Hello blogging world. I know I’ve been gone a pathetically long time. I have no excuse other than life being busy. Or me being lazy. Or both.
Believe it or not, I did start composing a handful of posts just to get interrupted and then not come back and finish them. And I’ve had ideas for many more posts that never got started. It’s not that I haven’t been doing anything. I’m actually in the midst a sewing streak right now – the longest I’ve had in years! If I work my way back to try to cover some of the interesting/creative things I’ve done over the past few months, I could have content for weeks! But that’s a big “if.”
As much as I like writing and as much as I like crafting, it can be counter-intuitive for me to try to write about crafting. Because then I’m spending time writing instead of crafting and vice verse or something. But enough of my sad story.
Here is a quick project I was thrilled to stumble upon.
I love me some Mother’s Circus Animal Cookies. There’s something so perfect about the frosting, the soft cookie inside, the SPRINKLES outside. Mmmmm! But they get pricey when added to the weekly grocery budget.
What isn’t so pricey is the drab, boring, frosting-less, sprinkle-less animal crackers. I have a HUGE bear-shaped tub that Cailyn is currently (and quickly!) working her way through.
It occurred to me that even though the plain version is called a cracker, it’s probably the same thing as the inside of the Circus Animal Cookies.
THAT insight joined a long-overdue lightbulb that goes waaay back to November when I helped my MIL make cupcakes for my SIL’s baby shower. The cupcakes we made came from the book What’s New, Cupcake? by Karen Tack & Alan Richardson which contains some of the cutest, most creative cupcakes I’ve ever seen. We made the cupcakes called “Shower Heads” which is such a clever play on baby showers.
(Picture snipped from Amazon’s book preview, to show them in their full glory, and because I can’t find the pictures I took of the ones we made.)
They are simply mini-cupcakes with wafer cookies on top to make the faces. As you can see, the wafer cookies have a smooth coating which I thought would be chocolate. BUT IT ISN’T! No, not at all. The amazingly smooth, creamy coating for the faces is FROSTING. Just plain-ole, store-bought, in-a-jar frosting!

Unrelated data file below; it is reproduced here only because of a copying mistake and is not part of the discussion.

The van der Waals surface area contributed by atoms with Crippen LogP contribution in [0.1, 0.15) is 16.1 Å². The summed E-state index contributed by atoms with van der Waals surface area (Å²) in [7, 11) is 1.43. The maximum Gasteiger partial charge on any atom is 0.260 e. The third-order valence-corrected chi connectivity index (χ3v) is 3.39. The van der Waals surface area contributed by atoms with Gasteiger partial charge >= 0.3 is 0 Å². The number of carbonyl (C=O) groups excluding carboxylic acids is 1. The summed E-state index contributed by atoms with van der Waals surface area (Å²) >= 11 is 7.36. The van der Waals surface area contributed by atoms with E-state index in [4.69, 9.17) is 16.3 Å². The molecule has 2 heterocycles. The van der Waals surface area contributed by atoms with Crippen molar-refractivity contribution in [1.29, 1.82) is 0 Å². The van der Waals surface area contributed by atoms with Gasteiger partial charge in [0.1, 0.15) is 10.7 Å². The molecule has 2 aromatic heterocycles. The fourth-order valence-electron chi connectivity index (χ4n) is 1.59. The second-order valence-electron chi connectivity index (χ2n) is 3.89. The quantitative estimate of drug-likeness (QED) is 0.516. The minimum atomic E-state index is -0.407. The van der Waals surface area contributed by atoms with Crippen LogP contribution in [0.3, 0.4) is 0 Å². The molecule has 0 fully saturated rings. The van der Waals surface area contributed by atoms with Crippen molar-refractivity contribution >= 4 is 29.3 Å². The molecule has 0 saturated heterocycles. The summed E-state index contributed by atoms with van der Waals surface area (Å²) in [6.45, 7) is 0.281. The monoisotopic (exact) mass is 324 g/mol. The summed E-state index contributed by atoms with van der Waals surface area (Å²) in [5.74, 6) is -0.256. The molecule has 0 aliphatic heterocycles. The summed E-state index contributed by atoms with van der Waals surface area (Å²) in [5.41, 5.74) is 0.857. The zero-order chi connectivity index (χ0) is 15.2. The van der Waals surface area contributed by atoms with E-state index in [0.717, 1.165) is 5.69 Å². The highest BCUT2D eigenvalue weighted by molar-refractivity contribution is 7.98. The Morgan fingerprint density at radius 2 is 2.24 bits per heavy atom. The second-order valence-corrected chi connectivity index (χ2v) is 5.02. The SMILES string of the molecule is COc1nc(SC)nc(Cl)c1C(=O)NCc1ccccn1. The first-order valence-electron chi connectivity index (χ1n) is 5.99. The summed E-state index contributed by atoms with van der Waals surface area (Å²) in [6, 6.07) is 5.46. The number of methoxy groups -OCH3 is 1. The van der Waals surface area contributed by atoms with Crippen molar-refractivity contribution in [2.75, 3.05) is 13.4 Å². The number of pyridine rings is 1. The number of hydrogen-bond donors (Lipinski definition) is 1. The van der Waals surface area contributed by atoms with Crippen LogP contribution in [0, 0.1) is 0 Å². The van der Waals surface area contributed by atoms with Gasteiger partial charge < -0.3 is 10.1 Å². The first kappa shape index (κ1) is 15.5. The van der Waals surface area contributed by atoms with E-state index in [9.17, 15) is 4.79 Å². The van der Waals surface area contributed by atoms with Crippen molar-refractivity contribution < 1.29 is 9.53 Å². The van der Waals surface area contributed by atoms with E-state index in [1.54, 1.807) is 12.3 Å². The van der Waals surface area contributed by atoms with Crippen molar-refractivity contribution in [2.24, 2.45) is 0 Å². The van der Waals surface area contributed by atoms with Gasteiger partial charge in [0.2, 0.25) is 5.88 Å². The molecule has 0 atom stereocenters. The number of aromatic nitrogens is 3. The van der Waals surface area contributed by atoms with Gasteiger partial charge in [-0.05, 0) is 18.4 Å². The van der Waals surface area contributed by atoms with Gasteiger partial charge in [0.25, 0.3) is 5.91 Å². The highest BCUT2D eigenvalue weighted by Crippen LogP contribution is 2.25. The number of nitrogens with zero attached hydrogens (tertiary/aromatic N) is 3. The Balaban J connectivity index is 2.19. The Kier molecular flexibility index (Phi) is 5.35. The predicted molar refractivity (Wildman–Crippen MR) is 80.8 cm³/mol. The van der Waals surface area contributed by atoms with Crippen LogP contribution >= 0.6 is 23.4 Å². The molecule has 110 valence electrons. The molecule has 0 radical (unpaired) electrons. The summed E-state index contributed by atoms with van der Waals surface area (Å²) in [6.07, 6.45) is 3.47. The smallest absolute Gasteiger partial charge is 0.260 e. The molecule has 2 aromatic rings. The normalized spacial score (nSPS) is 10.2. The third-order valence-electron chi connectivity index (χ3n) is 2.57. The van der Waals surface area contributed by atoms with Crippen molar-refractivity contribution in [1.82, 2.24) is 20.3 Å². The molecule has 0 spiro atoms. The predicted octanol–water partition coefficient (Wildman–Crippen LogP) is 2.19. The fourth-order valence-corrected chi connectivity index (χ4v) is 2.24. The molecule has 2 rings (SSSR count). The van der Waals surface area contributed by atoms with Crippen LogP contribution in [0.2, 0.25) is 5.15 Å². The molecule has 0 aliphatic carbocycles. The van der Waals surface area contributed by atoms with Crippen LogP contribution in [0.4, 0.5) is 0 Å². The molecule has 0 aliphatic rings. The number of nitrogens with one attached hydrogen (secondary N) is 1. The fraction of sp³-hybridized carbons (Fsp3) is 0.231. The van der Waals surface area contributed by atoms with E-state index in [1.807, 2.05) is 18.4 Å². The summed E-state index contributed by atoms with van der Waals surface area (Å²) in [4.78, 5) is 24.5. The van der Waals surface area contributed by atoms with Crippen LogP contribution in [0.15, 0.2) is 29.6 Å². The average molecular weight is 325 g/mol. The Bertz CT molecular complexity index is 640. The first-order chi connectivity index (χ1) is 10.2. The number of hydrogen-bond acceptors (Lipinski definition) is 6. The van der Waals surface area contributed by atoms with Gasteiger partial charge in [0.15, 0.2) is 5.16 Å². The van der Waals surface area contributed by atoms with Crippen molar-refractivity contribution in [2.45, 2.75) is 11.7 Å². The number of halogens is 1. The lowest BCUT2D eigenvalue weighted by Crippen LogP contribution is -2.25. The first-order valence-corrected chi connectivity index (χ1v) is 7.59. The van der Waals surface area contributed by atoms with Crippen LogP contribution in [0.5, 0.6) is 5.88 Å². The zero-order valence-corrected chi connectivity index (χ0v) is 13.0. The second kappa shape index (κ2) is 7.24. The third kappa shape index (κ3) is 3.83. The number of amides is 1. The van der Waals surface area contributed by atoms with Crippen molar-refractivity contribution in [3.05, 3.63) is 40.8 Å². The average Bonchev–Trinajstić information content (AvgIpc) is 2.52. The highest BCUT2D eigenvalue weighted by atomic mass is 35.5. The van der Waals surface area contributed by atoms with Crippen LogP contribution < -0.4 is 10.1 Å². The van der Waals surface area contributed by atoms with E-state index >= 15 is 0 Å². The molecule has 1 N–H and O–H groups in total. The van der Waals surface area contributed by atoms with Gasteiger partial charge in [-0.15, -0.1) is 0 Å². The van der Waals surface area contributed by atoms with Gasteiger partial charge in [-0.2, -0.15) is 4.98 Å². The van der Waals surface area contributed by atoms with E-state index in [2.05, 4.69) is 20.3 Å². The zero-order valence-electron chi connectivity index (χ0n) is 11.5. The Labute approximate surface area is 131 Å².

When I heard that I almost gave up hope. I’m not at all a cake artist and I definitely can’t manage frosting. If I get it on the cupcake (and not in my mouth by the spoonful) that’s an accomplishment. Forget trying to make it smooth!
But let me tell you a secret: This was the EASIEST thing EVER. It took a little practice to not make a mess but as far as making it smooth – no effort!
Want to know how? I’ll tell you!
But, I’ve taken a detour from my original topic. Although I’m hoping you have guessed where this goes. The brilliant method I discovered back in November for making cute little edible baby faces could, get this(!), make ANIMAL COOKIES!
So I took a couple big handfuls of the plain, boring animal crackers out of my daughter’s tub. (She loves them, by the way. But she doesn’t know better, yet.)
I took a large sheet of wax paper spread over a plate.
I took my jar of store-bought frosting.
And, of course, my fun, colorful sprinkles.
I scooped a few generous spoonfuls of frosting into a microwave-safe bowl. And… I microwaved it! For all of 5 seconds. And then another few seconds at a time until it was smooth.
See? You know it’s ready when it’s the texture of melted chocolate. And yes, that’s a cookie hiding in there.
(You’ll have to forgive me for the pictures. The project went so fast I only got some pictures when I was almost finished with it.)